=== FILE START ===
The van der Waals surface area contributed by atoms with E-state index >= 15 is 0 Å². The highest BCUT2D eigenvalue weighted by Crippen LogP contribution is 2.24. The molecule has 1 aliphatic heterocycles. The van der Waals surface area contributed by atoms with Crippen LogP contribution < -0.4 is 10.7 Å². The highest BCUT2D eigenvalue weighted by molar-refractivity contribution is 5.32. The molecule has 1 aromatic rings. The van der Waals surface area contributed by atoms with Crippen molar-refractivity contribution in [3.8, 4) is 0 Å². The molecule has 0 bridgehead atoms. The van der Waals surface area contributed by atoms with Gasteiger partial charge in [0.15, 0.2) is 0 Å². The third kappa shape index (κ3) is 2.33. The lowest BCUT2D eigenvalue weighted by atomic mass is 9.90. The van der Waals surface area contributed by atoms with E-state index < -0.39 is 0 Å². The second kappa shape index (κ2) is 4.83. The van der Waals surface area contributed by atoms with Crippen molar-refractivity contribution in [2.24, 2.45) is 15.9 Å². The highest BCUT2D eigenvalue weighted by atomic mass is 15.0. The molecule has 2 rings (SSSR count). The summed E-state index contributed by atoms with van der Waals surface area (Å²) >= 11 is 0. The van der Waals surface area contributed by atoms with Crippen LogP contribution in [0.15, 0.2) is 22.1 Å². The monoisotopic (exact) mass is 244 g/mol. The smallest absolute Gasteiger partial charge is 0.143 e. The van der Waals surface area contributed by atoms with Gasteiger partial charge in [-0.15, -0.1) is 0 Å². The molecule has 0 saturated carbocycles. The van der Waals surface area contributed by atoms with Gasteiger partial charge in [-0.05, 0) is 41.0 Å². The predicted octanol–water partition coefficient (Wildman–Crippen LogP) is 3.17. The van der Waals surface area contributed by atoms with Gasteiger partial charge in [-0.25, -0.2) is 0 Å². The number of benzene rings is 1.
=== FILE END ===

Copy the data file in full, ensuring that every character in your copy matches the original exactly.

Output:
The van der Waals surface area contributed by atoms with E-state index >= 15 is 0 Å². The highest BCUT2D eigenvalue weighted by Crippen LogP contribution is 2.24. The molecule has 1 aliphatic heterocycles. The van der Waals surface area contributed by atoms with Crippen LogP contribution < -0.4 is 10.7 Å². The highest BCUT2D eigenvalue weighted by molar-refractivity contribution is 5.32. The molecule has 1 aromatic rings. The van der Waals surface area contributed by atoms with Crippen molar-refractivity contribution in [3.8, 4) is 0 Å². The molecule has 0 bridgehead atoms. The van der Waals surface area contributed by atoms with Gasteiger partial charge in [0.15, 0.2) is 0 Å². The third kappa shape index (κ3) is 2.33. The lowest BCUT2D eigenvalue weighted by atomic mass is 9.90. The van der Waals surface area contributed by atoms with E-state index < -0.39 is 0 Å². The second kappa shape index (κ2) is 4.83. The van der Waals surface area contributed by atoms with Crippen molar-refractivity contribution in [2.24, 2.45) is 15.9 Å². The highest BCUT2D eigenvalue weighted by atomic mass is 15.0. The molecule has 2 rings (SSSR count). The summed E-state index contributed by atoms with van der Waals surface area (Å²) >= 11 is 0. The van der Waals surface area contributed by atoms with Crippen LogP contribution in [0.15, 0.2) is 22.1 Å². The monoisotopic (exact) mass is 244 g/mol. The smallest absolute Gasteiger partial charge is 0.143 e. The van der Waals surface area contributed by atoms with Gasteiger partial charge in [-0.15, -0.1) is 0 Å². The molecule has 0 saturated carbocycles. The van der Waals surface area contributed by atoms with Gasteiger partial charge in [-0.05, 0) is 41.0 Å². The predicted octanol–water partition coefficient (Wildman–Crippen LogP) is 3.17. The van der Waals surface area contributed by atoms with Gasteiger partial charge in [-0.25, -0.2) is 0 Å². The number of benzene rings is 1.